Dellarobia tries to convince her father-in-law and husband to stop the planned logging, arguing that the presence of the butterflies means that something is really wrong. She finds unlikely support from her mother-in-law, Hester, previously always a source of belligerence. The doubters say that weather is God’s work. She explains to Ovid her theory that most people are afraid to face up to a bad outcome. Dellarobia/Kingsolver knows that humankind cannot stand very much reality.

The apocalyptic novel is full of religious imagery. Kingsolver evokes Job and the loss of children; Moses and the burning bush is Dellarobia’s first thought when she sees the trees of orange butterflies. The constant rain brings people to ask should they start building an ark. The prophecy of fire and flood permeates, but Kingsolver doesn’t provide an easy rainbow ending. She is too concerned about warning us that climate change may bring about the destruction of the earth as we know it.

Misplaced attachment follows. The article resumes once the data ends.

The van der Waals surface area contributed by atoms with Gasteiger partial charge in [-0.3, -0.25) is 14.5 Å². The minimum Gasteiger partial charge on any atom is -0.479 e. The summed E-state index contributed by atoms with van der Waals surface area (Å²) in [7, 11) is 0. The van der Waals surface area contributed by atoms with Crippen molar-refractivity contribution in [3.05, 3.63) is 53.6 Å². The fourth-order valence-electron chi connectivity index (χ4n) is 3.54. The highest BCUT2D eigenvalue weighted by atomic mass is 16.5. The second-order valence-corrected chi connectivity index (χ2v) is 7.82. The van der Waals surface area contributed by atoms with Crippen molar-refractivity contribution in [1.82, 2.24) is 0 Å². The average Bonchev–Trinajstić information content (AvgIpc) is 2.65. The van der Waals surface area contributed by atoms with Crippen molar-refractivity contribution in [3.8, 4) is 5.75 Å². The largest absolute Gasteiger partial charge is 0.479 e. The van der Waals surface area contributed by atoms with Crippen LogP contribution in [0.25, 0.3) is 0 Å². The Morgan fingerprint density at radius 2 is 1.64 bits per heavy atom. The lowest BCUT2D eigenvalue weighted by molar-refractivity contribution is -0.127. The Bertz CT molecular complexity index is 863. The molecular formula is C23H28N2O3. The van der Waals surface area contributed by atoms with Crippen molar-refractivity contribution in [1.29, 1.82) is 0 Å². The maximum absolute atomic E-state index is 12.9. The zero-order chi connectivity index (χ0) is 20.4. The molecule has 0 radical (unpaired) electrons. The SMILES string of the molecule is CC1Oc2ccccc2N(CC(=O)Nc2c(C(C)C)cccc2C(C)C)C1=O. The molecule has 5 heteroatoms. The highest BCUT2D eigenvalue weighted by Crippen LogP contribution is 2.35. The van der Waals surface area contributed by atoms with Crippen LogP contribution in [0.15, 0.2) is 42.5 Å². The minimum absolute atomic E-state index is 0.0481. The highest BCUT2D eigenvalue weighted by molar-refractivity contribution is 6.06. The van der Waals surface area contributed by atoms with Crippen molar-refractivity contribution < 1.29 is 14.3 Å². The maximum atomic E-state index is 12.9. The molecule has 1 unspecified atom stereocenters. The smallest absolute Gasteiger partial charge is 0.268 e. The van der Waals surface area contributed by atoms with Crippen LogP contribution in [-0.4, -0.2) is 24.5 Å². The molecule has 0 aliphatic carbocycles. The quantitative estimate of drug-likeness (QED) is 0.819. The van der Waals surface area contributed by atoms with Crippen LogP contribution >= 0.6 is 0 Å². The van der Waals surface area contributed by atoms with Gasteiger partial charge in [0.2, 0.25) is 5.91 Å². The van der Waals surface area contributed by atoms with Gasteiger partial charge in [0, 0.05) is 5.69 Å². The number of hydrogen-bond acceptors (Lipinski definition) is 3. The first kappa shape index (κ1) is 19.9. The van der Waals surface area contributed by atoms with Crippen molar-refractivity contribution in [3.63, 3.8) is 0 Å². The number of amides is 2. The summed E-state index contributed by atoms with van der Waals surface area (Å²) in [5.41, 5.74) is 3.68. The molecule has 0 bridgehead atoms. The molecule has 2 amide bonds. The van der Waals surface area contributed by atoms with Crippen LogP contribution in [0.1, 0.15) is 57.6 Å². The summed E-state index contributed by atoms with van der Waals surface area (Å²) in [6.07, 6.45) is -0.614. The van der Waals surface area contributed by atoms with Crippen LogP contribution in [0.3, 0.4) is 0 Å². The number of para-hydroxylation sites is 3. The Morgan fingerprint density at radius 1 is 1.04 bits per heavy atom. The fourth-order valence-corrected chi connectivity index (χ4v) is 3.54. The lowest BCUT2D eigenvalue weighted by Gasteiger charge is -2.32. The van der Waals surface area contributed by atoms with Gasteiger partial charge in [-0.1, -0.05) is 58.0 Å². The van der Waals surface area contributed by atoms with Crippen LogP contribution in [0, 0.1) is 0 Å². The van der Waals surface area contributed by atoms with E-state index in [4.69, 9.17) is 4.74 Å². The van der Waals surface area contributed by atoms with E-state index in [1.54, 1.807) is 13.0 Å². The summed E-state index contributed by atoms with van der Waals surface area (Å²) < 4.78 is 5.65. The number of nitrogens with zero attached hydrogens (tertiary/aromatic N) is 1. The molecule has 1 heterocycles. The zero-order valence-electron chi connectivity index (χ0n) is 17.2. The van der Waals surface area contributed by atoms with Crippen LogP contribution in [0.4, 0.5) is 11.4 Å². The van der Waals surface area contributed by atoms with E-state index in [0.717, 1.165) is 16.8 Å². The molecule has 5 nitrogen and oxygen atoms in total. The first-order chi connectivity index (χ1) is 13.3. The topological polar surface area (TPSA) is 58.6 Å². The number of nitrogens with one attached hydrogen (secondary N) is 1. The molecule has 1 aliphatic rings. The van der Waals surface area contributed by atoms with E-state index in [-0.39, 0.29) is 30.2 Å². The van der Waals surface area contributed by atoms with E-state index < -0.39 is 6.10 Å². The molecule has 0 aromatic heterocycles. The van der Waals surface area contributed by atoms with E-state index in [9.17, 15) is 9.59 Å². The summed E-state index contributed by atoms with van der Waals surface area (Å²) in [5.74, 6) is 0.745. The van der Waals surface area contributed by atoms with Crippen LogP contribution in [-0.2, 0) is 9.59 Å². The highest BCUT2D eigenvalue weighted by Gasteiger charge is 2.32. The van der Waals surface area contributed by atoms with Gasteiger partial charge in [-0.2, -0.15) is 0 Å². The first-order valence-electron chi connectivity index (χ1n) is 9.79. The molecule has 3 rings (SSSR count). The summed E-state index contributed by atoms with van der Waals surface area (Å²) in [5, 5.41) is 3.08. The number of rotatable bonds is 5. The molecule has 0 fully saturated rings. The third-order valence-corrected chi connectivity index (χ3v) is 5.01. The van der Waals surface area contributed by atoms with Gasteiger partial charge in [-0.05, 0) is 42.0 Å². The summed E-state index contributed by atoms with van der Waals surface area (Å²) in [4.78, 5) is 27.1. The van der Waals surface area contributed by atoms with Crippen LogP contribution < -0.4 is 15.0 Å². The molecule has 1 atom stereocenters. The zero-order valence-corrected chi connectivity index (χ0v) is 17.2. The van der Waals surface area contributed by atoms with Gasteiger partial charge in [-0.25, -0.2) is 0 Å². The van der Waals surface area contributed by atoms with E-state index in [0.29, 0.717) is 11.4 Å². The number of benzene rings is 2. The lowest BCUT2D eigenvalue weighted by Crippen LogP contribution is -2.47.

The fate of Dellarobia’s eleven-year marriage to Cub is part of the ending of the novel. Her transformation (no spoilers) is complete and she has a new flight plan, but Kingsolver doesn’t allow us the certainty of her future or ours. For her the world’s future is dependent on those who will read this book, are prepared to face a bad outcome and are willing to do something about it.

Those who read the novel will do so because they have come to love Kingsolver’s books or they believe in the causes she espouses. They will be prepared to work through the didacticism to the genuine lyricism and beauty of a book full of memorable characters and magnificent writing. It will have been worth it.

Brenna Katz Clarke if former head of English at St Patrick’s College, Drumcondra, Dublin.